Legal scholars had questioned the legality of the idea
Law schools will not have to impose mandatory racial quotas on enrollment to stay accredited by the American Bar Association.
ABA delegates failed to pass a requirement that law schools implement a racial quota system, even after rounds of edits.
The Washington Free Beacon reported:
The proposal, first released in May 2021, would have required law schools to submit annual progress reports on minority enrollment to the American Bar Association. Law schools that failed to boost the enrollment of “underrepresented groups” would have been at risk of losing their accreditation.
The proposal underwent three rounds of revisions before finally being withdrawn by the association’s house of delegates, which did not rule out revisiting the proposal at a later date. An early draft had warned that U.S. anti-discrimination laws were “not a justification” for “non-compliance” with the diversity standard, a line that drew criticism from many in the legal community, including from elite universities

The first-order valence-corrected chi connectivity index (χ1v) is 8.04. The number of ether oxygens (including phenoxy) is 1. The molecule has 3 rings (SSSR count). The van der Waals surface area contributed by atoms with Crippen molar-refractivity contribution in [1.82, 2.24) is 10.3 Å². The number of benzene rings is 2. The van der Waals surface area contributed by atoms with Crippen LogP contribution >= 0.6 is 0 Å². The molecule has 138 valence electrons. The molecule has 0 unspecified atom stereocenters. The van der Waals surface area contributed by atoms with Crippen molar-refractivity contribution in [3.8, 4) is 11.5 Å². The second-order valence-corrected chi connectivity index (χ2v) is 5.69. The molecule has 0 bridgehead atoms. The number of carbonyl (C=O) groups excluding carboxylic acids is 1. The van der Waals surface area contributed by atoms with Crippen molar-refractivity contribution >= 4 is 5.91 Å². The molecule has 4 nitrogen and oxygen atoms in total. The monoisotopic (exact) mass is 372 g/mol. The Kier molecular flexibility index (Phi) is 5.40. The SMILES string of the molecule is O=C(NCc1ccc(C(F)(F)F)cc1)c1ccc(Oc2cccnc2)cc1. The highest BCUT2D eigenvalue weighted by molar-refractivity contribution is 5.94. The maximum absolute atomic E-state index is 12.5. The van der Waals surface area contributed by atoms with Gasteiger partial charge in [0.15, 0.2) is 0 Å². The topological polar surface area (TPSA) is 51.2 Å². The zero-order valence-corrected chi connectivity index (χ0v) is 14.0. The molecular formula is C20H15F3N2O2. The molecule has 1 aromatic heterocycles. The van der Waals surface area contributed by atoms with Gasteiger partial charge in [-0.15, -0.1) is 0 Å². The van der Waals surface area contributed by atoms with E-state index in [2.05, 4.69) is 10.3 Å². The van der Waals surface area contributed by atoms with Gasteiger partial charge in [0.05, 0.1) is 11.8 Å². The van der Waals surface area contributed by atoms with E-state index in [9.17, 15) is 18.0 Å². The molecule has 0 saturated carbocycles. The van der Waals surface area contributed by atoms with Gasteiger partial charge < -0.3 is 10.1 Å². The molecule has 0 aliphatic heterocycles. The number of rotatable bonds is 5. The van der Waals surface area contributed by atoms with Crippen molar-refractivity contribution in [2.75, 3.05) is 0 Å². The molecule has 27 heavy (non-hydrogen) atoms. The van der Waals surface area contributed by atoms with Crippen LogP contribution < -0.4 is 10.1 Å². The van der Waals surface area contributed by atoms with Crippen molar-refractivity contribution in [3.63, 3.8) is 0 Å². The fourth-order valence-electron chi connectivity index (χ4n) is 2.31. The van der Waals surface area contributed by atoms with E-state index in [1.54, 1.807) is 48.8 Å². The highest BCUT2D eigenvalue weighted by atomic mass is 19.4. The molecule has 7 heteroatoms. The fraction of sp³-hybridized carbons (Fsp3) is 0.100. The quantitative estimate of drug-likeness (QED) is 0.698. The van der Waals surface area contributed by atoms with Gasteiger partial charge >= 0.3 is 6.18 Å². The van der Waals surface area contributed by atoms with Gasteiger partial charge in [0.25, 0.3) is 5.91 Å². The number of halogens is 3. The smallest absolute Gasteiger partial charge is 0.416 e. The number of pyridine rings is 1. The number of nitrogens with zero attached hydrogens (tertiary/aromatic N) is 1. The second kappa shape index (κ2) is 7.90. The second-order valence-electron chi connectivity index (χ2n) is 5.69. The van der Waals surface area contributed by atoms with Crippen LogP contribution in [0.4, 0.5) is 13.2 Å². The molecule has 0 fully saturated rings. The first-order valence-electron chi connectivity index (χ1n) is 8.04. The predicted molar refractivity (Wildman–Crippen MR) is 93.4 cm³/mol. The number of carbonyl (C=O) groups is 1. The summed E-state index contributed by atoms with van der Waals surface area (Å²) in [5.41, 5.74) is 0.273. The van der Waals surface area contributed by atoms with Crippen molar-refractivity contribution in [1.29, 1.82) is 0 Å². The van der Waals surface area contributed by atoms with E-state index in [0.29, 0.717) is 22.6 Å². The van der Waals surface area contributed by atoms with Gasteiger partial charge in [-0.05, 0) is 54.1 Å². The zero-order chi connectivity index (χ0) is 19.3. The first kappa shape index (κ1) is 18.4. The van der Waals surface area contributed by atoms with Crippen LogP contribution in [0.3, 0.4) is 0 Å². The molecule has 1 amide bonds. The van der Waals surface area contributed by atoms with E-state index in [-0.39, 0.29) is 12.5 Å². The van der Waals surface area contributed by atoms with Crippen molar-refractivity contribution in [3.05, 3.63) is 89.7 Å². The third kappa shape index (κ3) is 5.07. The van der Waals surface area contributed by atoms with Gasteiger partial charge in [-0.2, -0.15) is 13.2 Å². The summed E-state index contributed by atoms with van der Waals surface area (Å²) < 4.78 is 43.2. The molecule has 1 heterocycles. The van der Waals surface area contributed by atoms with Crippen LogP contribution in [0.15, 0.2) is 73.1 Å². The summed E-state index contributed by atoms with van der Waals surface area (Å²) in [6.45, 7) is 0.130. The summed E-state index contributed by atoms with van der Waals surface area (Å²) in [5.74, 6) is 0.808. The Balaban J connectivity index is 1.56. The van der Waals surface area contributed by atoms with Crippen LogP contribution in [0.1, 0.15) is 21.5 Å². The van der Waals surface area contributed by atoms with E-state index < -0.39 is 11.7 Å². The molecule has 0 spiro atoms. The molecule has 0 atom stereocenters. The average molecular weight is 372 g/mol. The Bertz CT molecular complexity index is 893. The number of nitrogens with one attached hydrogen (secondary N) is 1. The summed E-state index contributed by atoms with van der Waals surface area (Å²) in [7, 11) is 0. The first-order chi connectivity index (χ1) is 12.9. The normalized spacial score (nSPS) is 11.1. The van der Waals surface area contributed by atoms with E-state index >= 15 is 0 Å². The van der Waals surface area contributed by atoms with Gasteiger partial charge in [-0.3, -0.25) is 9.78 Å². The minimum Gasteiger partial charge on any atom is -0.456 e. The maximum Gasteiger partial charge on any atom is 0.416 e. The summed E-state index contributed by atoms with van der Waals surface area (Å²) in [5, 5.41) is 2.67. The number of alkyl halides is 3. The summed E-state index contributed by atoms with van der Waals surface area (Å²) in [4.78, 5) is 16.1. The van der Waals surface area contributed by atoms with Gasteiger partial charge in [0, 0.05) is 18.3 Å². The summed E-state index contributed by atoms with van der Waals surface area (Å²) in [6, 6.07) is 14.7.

NEW: The American Bar Association has axed a proposal to require law schools to “diversify” their student bodies, after more than a year of warnings from law professors that the plan would force schools to violate federal law.
Resistance is possible.https://t.co/bLLb5l5dKD
— Aaron Sibarium (@aaronsibarium) August 10, 2022
The edited resolution can be read here.
“Ten Yale Law School professors said in a public comment filed in June 2021 that the proposal ‘instructs schools to risk violating state or federal law in order to retain certification,’” the Free Beacon reported.
“The curricular mandate was nonetheless popular among law school administrators, with 150 deans calling on the American Bar Association to implement it,” the Free Beacon reported. “There has been much less administrative agitation for rules about minority enrollment, which law schools have long struggled to boost.”
SOURCE: Emory Law School/YouTube